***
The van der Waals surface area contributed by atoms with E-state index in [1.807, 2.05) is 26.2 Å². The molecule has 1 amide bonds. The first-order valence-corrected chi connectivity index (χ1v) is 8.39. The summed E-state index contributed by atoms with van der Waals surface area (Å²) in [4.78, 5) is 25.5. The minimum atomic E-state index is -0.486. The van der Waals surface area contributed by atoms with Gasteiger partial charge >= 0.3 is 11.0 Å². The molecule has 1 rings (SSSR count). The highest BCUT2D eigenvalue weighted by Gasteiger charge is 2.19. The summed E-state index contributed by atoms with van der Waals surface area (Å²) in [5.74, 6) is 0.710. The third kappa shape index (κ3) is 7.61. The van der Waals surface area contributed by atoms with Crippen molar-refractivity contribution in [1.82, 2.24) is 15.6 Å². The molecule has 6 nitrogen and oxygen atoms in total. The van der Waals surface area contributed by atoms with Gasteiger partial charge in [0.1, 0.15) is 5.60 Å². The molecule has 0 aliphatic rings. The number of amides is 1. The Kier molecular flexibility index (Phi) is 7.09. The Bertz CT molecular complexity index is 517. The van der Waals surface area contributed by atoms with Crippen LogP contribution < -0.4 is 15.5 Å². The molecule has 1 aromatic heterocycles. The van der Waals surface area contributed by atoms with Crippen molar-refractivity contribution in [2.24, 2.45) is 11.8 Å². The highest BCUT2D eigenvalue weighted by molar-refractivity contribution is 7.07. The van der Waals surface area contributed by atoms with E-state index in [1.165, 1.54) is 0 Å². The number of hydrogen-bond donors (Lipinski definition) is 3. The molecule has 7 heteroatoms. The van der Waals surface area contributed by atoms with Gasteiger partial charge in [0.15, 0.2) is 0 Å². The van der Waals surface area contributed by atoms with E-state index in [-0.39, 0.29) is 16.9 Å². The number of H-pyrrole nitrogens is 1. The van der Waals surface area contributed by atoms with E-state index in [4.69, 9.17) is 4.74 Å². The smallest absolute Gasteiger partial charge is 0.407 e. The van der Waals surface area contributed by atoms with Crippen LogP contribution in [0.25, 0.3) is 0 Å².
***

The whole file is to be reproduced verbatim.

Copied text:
The van der Waals surface area contributed by atoms with E-state index in [1.807, 2.05) is 26.2 Å². The molecule has 1 amide bonds. The first-order valence-corrected chi connectivity index (χ1v) is 8.39. The summed E-state index contributed by atoms with van der Waals surface area (Å²) in [4.78, 5) is 25.5. The minimum atomic E-state index is -0.486. The van der Waals surface area contributed by atoms with Gasteiger partial charge >= 0.3 is 11.0 Å². The molecule has 1 rings (SSSR count). The highest BCUT2D eigenvalue weighted by Gasteiger charge is 2.19. The summed E-state index contributed by atoms with van der Waals surface area (Å²) in [5.74, 6) is 0.710. The third kappa shape index (κ3) is 7.61. The van der Waals surface area contributed by atoms with Crippen molar-refractivity contribution in [1.82, 2.24) is 15.6 Å². The molecule has 6 nitrogen and oxygen atoms in total. The van der Waals surface area contributed by atoms with Gasteiger partial charge in [0.1, 0.15) is 5.60 Å². The molecule has 0 aliphatic rings. The number of amides is 1. The Kier molecular flexibility index (Phi) is 7.09. The Bertz CT molecular complexity index is 517. The van der Waals surface area contributed by atoms with Crippen LogP contribution < -0.4 is 15.5 Å². The molecule has 1 aromatic heterocycles. The van der Waals surface area contributed by atoms with Crippen molar-refractivity contribution in [2.24, 2.45) is 11.8 Å². The highest BCUT2D eigenvalue weighted by molar-refractivity contribution is 7.07. The van der Waals surface area contributed by atoms with E-state index in [1.165, 1.54) is 0 Å². The number of hydrogen-bond donors (Lipinski definition) is 3. The molecule has 7 heteroatoms. The van der Waals surface area contributed by atoms with Gasteiger partial charge in [0.15, 0.2) is 0 Å². The van der Waals surface area contributed by atoms with E-state index in [-0.39, 0.29) is 16.9 Å². The number of H-pyrrole nitrogens is 1. The van der Waals surface area contributed by atoms with E-state index in [4.69, 9.17) is 4.74 Å². The smallest absolute Gasteiger partial charge is 0.407 e. The van der Waals surface area contributed by atoms with Crippen LogP contribution in [0.25, 0.3) is 0 Å².